From the fact that the sensus communis is the root of consciousness, it follows that Aquinas would claim that sleep results because the sensus communis is affected and is not working. The physiological claims are, of course, not relevant here. What is relevant, however, is the consequence of placing the sensus communis with the external sensorium. Since this is the case, it follows that neither images nor phantasms are used with the sensus communis. It appears that those historians of philosophy who suggest that a phantasm is the direct object of the sensus communis fail to reconcile the ramifications of the consequent representationalism with Aquinas’s strong assertion of direct realism associated with his externalism.

The final necessary condition for sense perception is the working of the sensus communis. In the previous chapter, the necessary conditions for the occurrence of a mental act for an external sense were explicated in terms of a necessary triadic relation, NC[O- M-F]. In addition to this triadic relation, the final necessary condition is the function of the sensus communis. In other words, the sufficient condition for sensation is the occurrence of a series of necessary triadic relations—proper and/or common sensibles, adequate mediums, and properly disposed sense organs and faculties—together with the mental act of the sensus communis, the root of consciousness. When this occurs, one is aware of sensible qualities existing in the external world. In this way, Aquinas affirms his ontological realism and his epistemological realism, which are the ontic grounds for his externalism.

In conclusion, Aquinas’s account of sensation is a conjunction of a series of necessary three-term relations together with the mental act of the internal sense faculty of the sensus communis. The final state of sensation by means of the external sensorium is the awareness of a concrete whole. This awareness of a concrete whole is similar structurally to the awareness and physical object as a ‘bundle of sensations’—a philosophical move common to much British empiricism. One might argue that at this level, the empiricism connected with immediate sensation as found in Aquinas converges with the later British cohort of philosophical empiricists. However, the internal sense faculties of the vis cogitativa and the sense memory provide a radical bifurcation between Aquinas and the British empiricists. In effect, the sensus communis is that part of the external sensorium, which accounts for the unity of sense awareness. This unity comes about because there is a single faculty, which is the root or source of the five external senses. The unity does not come about because the sensus communis forms a new ‘object’, be it an image, phantasm, or sense datum, from the data of the five external senses. Aquinas’s rejection of psychological atomism is rooted in the unity of the external sensorium—a unity which is explained by means of the sensus communis.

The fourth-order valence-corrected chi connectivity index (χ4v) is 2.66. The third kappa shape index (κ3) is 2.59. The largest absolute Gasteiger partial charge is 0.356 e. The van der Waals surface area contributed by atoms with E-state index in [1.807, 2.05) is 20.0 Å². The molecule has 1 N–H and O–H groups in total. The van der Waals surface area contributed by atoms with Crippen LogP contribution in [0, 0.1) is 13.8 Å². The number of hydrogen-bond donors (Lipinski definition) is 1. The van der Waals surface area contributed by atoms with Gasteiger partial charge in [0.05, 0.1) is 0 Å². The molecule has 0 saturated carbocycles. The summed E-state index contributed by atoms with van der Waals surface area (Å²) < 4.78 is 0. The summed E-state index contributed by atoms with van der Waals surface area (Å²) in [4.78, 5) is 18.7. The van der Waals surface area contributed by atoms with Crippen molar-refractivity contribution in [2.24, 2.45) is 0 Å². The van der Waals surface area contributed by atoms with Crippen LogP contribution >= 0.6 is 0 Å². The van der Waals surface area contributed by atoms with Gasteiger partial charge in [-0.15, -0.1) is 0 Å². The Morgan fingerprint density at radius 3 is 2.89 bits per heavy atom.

The next part of this analysis begins the discussion of the three faculties of inner sense that require as a necessary condition for their functioning the existence of a phantasm. These are the imagination, the vis cogitativa, and the sense memory. Appendix 1 is a brief historical excursus on the role played by the ventricle system in medieval discussions of the physiological organs of the internal sense faculties

  • [1] It is certainly unclear what role the degree of ‘moistness’ plays in all of this! Nonetheless, this accountappears to be part of the general physiological wisdom of the day, as Thomas uses this description severaltimes in his writings.
  • [2] Kenny, Aquinas on Mind, 31. Kenny refers to Summa Contra Gentiles, bk II, no. 73.